We have long been conditioned in the western world that eating appropriately meant using utensils such as forks, spoons and knives. Generally eating with the hands is left to pizza, hamburgers and little ones, right? In some other countries, especially India, much of Africa and the Middle East, eating with one’s hands is appropriate etiquette and might actually prove to be healthier.
How is it Healthy?
In the Vedic tradition, eating with ones hands is tied to the practice of hand mudras – or meditative gestures using the hands and other body parts. The hands are honored as a beautiful ‘organ of action.’ A famous Vedic sloka or verse suggests that divinity rests within human effort – brought about through the hands.
When we touch our food before putting it into our mouths the millions of nerve endings on the tips of our fingers are getting a temperature and texture reading that is immediately sent to the stomach – like a warning signal. Ayurvedic wisdom teaches that our bodies can respond to this food-touch by producing the needed enzymes and digestive juices before the food even meets our lips – and that the fingers themselves even contain enzymes which start the digestive process upon first touch.
Julie Sahni is a New York chef who grew up in India, never having eaten with utensils until a weekend visit to Europe when she was in college had this to say about hand eating: “Eating with the hands evokes great emotion, it kindles something very warm and gentle and caressing. Using a fork is unthinkable in traditional Indian eating. It is almost like a weapon.”
Experts say eating with the hands engages all the senses and keeps one present while eating. Using utensils can become more mechanical, done without even thinking, as there is no actual physical contact with the food until it touches the lips. When food is touched with the hands, there is automatically more careful attention placed on it – how you will retrieve it, what the temperature is, how much you can carry, how the hand must be held in order to keep the food in it. Some call it ‘primal eating’ since it is plainly assumed in times before utensils people used their hands to eat.
Why use utensils?
Habit is probably number one. We were all handed tiny forks and spoons as youngsters and expected to master the art of food poking, scooping and balancing, even though using our hands was so much more convenient and practical. Over time we became conditioned that utensils were the way- as I don’t suppose there are many mothers out there who would condone using hands to pick up that spaghetti. The natural instinct to pick food up with our hands was eventually snuffed out as we became accustomed to and better at the art of utensil use.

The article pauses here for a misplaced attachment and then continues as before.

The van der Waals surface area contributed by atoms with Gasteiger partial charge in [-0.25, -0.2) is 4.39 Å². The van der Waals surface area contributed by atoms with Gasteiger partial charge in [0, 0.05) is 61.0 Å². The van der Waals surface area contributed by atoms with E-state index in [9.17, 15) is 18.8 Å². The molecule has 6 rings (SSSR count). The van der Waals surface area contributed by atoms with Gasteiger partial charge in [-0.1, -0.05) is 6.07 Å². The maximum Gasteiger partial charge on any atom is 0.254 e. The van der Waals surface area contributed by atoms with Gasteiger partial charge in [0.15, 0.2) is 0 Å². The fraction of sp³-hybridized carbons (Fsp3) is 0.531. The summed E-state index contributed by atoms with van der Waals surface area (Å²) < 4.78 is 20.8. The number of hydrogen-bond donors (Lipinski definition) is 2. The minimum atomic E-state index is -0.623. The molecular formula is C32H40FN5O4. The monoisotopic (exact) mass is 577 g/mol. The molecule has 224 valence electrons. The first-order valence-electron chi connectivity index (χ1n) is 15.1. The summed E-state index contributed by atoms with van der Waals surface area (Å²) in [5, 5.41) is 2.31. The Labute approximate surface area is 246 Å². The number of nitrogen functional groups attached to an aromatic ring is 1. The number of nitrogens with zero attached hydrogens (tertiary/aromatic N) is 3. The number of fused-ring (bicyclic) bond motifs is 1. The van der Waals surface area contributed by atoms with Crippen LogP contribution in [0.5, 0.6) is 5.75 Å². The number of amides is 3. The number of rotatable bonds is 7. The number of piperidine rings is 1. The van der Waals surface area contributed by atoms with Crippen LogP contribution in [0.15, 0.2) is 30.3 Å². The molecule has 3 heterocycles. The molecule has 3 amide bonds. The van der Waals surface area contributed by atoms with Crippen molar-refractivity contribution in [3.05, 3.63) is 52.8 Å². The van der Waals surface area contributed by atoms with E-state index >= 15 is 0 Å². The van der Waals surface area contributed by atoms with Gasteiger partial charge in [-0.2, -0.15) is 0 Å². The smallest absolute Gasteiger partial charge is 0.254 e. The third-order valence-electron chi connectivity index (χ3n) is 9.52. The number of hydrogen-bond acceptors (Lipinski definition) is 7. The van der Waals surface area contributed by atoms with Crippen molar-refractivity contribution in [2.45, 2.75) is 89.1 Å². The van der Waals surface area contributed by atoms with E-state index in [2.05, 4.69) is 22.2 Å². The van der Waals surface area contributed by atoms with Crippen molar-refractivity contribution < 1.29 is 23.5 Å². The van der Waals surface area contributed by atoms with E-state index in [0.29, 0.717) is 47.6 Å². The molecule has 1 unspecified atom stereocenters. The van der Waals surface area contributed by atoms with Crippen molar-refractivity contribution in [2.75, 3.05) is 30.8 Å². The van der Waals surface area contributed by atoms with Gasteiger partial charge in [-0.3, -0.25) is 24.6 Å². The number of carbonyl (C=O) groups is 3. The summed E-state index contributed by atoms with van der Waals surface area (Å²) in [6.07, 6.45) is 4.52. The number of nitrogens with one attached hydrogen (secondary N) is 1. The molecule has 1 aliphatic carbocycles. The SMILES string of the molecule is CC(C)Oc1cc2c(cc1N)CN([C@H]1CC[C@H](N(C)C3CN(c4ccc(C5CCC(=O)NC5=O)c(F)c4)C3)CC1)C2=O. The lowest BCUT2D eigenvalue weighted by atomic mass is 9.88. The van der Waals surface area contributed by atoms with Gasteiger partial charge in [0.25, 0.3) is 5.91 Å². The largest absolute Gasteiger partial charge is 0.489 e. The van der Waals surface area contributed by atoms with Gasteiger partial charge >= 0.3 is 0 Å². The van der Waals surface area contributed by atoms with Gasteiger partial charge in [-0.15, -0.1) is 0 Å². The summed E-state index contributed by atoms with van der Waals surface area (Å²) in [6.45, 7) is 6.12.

We think it’s cleaner. Don’t we? Eating with one’s hands does automatically create a greater need for napkins and soap. There is really no getting around the cleanliness issue when eating with ones hands. However, when approaching food with the knowledge that utensils will not be used there becomes a higher likelihood that hand washing will take place before the meal as well. A big plus. What’s the matter with having messy fingers while eating anyway? It would surely cause attention to be placed upon the food alone and nothing else. This culture could use a little re-directing of attention when it comes to mealtimes anyway.
Research studies have shown those given food to eat while watching television ate 70% more than those who ate with no distraction. Not only that: “When two groups of people were given the same lunch, half without distractions and half with a game of computer solitaire to play, the distracted group rated themselves less satisfied by their lunch than those who had no distractions while they ate. When these same individuals were offered biscuits half an hour after their lunch, those who had spent their lunchtime playing solitaire ate substantially more biscuits than the group who had paid attention to their lunch and found it satisfying.”
Distraction has a big part to play in how well we eat and what satisfaction and nutrients we get from our food.
Eating with the hands may be the answer called for in order to bring much needed attention away from the screens and busy projects and back to the plate. Food well focused upon brings about better absorption, assimilation and satisfaction leading to better health and a calmer, stress-free life.
Eating with your hands is not only potentially healthier than utensil eating, it can be a lot more fun! When was the last time you ate lasagna or soup with your hands? How about stir fry or rice pudding? Next time you have a big meal with your friends or family, try serving it up without silverware and see what your response is. It’s sure to make for lively conversation and a lot of laughter!
Written by: Stasia Bliss